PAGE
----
So here I sit in front of the TV waiting to watch the men’s 100 meters (which I will not say what happens for those who don’t know the result).  In fact, some metrics are claiming that around 2 billion people worldwide viewed the men’s 100 meter final live.  This article discusses the viewership (Spoiler alert: it tells you who wins the 100 meters) and how NBC denied the ability to watch the moment live in the U.S.  This would normally seem to make the Olympics less desirable for viewers, as the Uncertainty of Outcome hypothesis notes that for a match where fans can easily predict the outcome, fans will be less likely to attend that match.  NBC researchers seem to be finding the exact opposite of this, saying that viewers who know what is going to happen have been more likely to tune into the Olympics.  I think that they may just be capturing those fans who would watch the Olympics no matter what, and are checking the outcome of matches before hand because they want to know what happens, as it happens. It is also likely, that because the NBC has been heavily editing programming to show Americans winning, that Americans are more likely to tune in because they really are nationalistic and want to see the U.S. win those golds!  NBC has been crafty though, they heavily edited the women’s gymnastic team finals in the U.S., removing an early fall and mistakes by the Russians to make it look like the competition was neck and neck.  This despite the fact that the U.S. jumped to an early lead and really had no trouble winning the gold for the women’s teams gymnastics.  NBC went as far as to not show point standings throughout the telecast in order to give the sense of drama.  In some sense, even though their research shows uncertainty of outcome might not matter, they are still trying to create it… even when it doesn’t exist.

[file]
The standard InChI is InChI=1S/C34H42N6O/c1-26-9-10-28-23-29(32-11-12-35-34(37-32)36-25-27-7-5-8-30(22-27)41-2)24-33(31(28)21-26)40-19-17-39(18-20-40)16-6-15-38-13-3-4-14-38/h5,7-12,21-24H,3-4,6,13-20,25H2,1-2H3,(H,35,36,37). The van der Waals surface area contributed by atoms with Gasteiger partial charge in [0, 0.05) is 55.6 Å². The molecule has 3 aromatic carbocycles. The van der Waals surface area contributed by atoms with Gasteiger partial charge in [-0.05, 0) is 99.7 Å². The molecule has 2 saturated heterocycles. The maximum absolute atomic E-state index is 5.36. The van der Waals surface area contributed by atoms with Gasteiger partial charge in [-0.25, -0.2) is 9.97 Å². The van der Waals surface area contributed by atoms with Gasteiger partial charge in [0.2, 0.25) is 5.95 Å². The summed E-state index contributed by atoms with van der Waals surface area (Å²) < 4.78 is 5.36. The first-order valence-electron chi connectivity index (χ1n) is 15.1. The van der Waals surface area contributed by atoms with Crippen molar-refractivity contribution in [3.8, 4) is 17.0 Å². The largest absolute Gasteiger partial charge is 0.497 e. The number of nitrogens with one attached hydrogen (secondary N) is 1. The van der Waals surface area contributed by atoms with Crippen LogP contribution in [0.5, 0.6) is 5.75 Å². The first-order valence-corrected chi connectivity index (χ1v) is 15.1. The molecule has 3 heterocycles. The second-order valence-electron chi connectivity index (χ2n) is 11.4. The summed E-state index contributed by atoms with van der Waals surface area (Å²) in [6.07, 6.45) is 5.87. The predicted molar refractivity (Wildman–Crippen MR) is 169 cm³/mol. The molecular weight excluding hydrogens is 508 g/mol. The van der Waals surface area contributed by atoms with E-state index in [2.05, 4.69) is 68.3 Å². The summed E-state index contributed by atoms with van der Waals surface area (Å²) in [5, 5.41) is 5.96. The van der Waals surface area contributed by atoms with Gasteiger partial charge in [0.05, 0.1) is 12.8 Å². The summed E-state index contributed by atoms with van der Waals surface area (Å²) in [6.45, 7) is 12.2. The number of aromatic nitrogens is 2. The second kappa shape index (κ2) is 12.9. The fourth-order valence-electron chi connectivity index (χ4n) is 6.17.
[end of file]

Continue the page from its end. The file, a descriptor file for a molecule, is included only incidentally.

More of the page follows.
Also, the Olympics do not really compete with any noteworthy programming at this time of year, so it is a good time to be NBC.  In the previous cycle it was said that NBC potentially lost around $200 million in revenue on the Olympics.  The chairman of NBC noted that there is a chance that the Olympics this cycle might make a profit, as the ratings and ad revenue from the Olympics has been very strong.  NBC is really trying all they can do to get viewers and make money, but some will still be very unhappy about the tape delay and jingoistic coverage of the Olympics.  If you want examples, just head to deadspin or go to twitter and type “NBCFail”.  The number of people using this hashtag is staggering.


Moving professional sports teams is not economic development, it’s checkers!

September 12, 2011

At least that is what California Assemblyman Chris Norby is saying about the plans to bring a new stadium (Farmers Field) to downtown Los Angeles in the hopes of bringing the National Football League back to LA.  Norby’s full quote, seems to hit the subject spot on, he notes:

“Moving professional sports teams within the state is not economic development, it’s checkers – and ultimately there is a public price that must be paid,”

That’s right, he is saying that a sport team coming to town is creating something new for the economy, its just moving and shuffling around the spending in town.

This round of talks about having the NFL come back to LA comes hot on the heels of a measure passed by the state, which is expected to be signed into law that would expedite any legal challenges made against the stadium construction plan for Farmers Field.  In the article linked above, it is noted that the revenue from the stadium is already being linked to financing a new convention center downtown.  It seems that Los Angeles and Anschutz Entertainment Group (AEG) who is leading the stadium project are potentially making quite the gamble.

While others are saying the new stadium will create 10,000 new jobs for the L.A. area during these hard financial times, Norby again seems to be skeptical.  The article notes:

Assemblyman Chris Norby, R-Fullerton, questioned the value of many jobs that would be created by a new stadium — ushers, ticket sellers, popcorn vendors and other such positions do not provide long-term stability, he said.

And the research literature seems to back him up.  The only question is if anyone is actually listening to what the research and now, Mr. Norby have to say.